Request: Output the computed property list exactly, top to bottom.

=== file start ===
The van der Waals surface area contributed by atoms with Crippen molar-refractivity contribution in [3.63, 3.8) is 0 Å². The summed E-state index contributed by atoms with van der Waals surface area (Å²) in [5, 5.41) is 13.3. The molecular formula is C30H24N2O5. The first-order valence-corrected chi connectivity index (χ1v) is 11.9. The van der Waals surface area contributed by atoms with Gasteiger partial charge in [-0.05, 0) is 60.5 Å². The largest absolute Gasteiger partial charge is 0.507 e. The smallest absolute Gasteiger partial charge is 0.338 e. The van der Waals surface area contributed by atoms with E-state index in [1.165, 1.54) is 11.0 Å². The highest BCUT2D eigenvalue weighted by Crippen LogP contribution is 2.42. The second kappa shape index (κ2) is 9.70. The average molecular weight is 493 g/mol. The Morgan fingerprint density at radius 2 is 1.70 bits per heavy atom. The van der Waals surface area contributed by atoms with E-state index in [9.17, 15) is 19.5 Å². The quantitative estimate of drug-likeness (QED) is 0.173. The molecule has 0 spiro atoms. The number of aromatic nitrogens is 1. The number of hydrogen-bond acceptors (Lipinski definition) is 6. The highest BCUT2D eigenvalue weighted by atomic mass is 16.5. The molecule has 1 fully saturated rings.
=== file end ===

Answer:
The van der Waals surface area contributed by atoms with Crippen molar-refractivity contribution in [3.63, 3.8) is 0 Å². The summed E-state index contributed by atoms with van der Waals surface area (Å²) in [5, 5.41) is 13.3. The molecular formula is C30H24N2O5. The first-order valence-corrected chi connectivity index (χ1v) is 11.9. The van der Waals surface area contributed by atoms with Gasteiger partial charge in [-0.05, 0) is 60.5 Å². The largest absolute Gasteiger partial charge is 0.507 e. The smallest absolute Gasteiger partial charge is 0.338 e. The van der Waals surface area contributed by atoms with E-state index in [1.165, 1.54) is 11.0 Å². The highest BCUT2D eigenvalue weighted by Crippen LogP contribution is 2.42. The second kappa shape index (κ2) is 9.70. The average molecular weight is 493 g/mol. The Morgan fingerprint density at radius 2 is 1.70 bits per heavy atom. The van der Waals surface area contributed by atoms with E-state index in [9.17, 15) is 19.5 Å². The quantitative estimate of drug-likeness (QED) is 0.173. The molecule has 0 spiro atoms. The number of aromatic nitrogens is 1. The number of hydrogen-bond acceptors (Lipinski definition) is 6. The highest BCUT2D eigenvalue weighted by atomic mass is 16.5. The molecule has 1 fully saturated rings.